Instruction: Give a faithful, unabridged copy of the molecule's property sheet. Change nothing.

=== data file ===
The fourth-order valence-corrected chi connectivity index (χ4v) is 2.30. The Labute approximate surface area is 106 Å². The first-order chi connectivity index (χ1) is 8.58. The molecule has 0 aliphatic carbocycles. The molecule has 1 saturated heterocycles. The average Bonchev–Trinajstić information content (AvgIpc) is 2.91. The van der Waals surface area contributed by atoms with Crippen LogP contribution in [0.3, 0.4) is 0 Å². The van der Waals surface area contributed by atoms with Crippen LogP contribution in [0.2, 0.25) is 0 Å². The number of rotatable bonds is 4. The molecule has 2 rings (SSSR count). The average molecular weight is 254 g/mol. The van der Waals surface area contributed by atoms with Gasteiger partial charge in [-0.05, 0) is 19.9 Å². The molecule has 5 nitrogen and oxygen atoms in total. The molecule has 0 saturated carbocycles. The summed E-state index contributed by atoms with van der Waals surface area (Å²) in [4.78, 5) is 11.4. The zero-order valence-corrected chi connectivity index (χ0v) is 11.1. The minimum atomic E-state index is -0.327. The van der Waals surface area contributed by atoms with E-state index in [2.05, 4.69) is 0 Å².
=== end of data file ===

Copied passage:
The fourth-order valence-corrected chi connectivity index (χ4v) is 2.30. The Labute approximate surface area is 106 Å². The first-order chi connectivity index (χ1) is 8.58. The molecule has 0 aliphatic carbocycles. The molecule has 1 saturated heterocycles. The average Bonchev–Trinajstić information content (AvgIpc) is 2.91. The van der Waals surface area contributed by atoms with Crippen LogP contribution in [0.3, 0.4) is 0 Å². The van der Waals surface area contributed by atoms with Crippen LogP contribution in [0.2, 0.25) is 0 Å². The number of rotatable bonds is 4. The molecule has 2 rings (SSSR count). The average molecular weight is 254 g/mol. The van der Waals surface area contributed by atoms with Gasteiger partial charge in [-0.05, 0) is 19.9 Å². The molecule has 5 nitrogen and oxygen atoms in total. The molecule has 0 saturated carbocycles. The summed E-state index contributed by atoms with van der Waals surface area (Å²) in [4.78, 5) is 11.4. The zero-order valence-corrected chi connectivity index (χ0v) is 11.1. The minimum atomic E-state index is -0.327. The van der Waals surface area contributed by atoms with E-state index in [2.05, 4.69) is 0 Å².